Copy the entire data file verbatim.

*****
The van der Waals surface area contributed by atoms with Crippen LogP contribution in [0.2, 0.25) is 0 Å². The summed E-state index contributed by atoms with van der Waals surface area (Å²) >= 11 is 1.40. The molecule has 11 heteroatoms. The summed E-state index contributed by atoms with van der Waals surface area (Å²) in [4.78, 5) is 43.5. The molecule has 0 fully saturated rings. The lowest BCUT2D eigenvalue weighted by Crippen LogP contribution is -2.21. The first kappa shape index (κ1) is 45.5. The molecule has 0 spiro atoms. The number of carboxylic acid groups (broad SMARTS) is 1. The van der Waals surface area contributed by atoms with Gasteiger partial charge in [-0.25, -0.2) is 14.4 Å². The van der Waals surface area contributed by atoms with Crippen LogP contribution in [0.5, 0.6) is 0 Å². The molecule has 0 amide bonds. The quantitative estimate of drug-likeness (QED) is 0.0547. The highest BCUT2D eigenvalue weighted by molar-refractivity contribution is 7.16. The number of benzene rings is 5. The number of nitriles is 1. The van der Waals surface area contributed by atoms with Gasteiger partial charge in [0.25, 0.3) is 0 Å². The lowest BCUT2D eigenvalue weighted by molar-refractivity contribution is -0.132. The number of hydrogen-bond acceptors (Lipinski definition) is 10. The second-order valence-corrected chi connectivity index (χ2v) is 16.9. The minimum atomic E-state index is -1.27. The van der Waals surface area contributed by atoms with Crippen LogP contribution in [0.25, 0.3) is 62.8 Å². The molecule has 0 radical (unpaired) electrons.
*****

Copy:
The van der Waals surface area contributed by atoms with Crippen LogP contribution in [0.2, 0.25) is 0 Å². The summed E-state index contributed by atoms with van der Waals surface area (Å²) >= 11 is 1.40. The molecule has 11 heteroatoms. The summed E-state index contributed by atoms with van der Waals surface area (Å²) in [4.78, 5) is 43.5. The molecule has 0 fully saturated rings. The lowest BCUT2D eigenvalue weighted by Crippen LogP contribution is -2.21. The first kappa shape index (κ1) is 45.5. The molecule has 0 spiro atoms. The number of carboxylic acid groups (broad SMARTS) is 1. The van der Waals surface area contributed by atoms with Gasteiger partial charge in [-0.25, -0.2) is 14.4 Å². The van der Waals surface area contributed by atoms with Crippen LogP contribution in [0.5, 0.6) is 0 Å². The molecule has 0 amide bonds. The quantitative estimate of drug-likeness (QED) is 0.0547. The highest BCUT2D eigenvalue weighted by molar-refractivity contribution is 7.16. The number of benzene rings is 5. The number of nitriles is 1. The van der Waals surface area contributed by atoms with Gasteiger partial charge in [0.25, 0.3) is 0 Å². The lowest BCUT2D eigenvalue weighted by molar-refractivity contribution is -0.132. The number of hydrogen-bond acceptors (Lipinski definition) is 10. The second-order valence-corrected chi connectivity index (χ2v) is 16.9. The minimum atomic E-state index is -1.27. The van der Waals surface area contributed by atoms with Crippen LogP contribution in [0.25, 0.3) is 62.8 Å². The molecule has 0 radical (unpaired) electrons.